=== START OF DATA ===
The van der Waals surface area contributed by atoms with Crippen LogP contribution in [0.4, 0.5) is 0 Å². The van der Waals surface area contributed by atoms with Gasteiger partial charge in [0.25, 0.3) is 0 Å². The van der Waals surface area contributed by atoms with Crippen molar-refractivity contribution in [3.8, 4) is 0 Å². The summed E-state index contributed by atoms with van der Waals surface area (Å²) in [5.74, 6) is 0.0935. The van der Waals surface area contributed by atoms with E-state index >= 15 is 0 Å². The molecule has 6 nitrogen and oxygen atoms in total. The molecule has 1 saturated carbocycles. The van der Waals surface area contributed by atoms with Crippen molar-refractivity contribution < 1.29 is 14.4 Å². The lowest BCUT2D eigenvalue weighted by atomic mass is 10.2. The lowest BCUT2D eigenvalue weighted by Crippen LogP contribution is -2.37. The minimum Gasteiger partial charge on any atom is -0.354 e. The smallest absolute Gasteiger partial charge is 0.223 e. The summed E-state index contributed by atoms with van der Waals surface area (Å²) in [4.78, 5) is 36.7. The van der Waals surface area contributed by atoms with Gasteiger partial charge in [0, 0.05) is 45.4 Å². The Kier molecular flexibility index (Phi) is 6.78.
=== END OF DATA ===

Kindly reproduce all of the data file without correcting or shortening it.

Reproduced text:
The van der Waals surface area contributed by atoms with Crippen LogP contribution in [0.4, 0.5) is 0 Å². The van der Waals surface area contributed by atoms with Gasteiger partial charge in [0.25, 0.3) is 0 Å². The van der Waals surface area contributed by atoms with Crippen molar-refractivity contribution in [3.8, 4) is 0 Å². The summed E-state index contributed by atoms with van der Waals surface area (Å²) in [5.74, 6) is 0.0935. The van der Waals surface area contributed by atoms with E-state index >= 15 is 0 Å². The molecule has 6 nitrogen and oxygen atoms in total. The molecule has 1 saturated carbocycles. The van der Waals surface area contributed by atoms with Crippen molar-refractivity contribution < 1.29 is 14.4 Å². The lowest BCUT2D eigenvalue weighted by atomic mass is 10.2. The lowest BCUT2D eigenvalue weighted by Crippen LogP contribution is -2.37. The minimum Gasteiger partial charge on any atom is -0.354 e. The smallest absolute Gasteiger partial charge is 0.223 e. The summed E-state index contributed by atoms with van der Waals surface area (Å²) in [4.78, 5) is 36.7. The van der Waals surface area contributed by atoms with Gasteiger partial charge in [0, 0.05) is 45.4 Å². The Kier molecular flexibility index (Phi) is 6.78.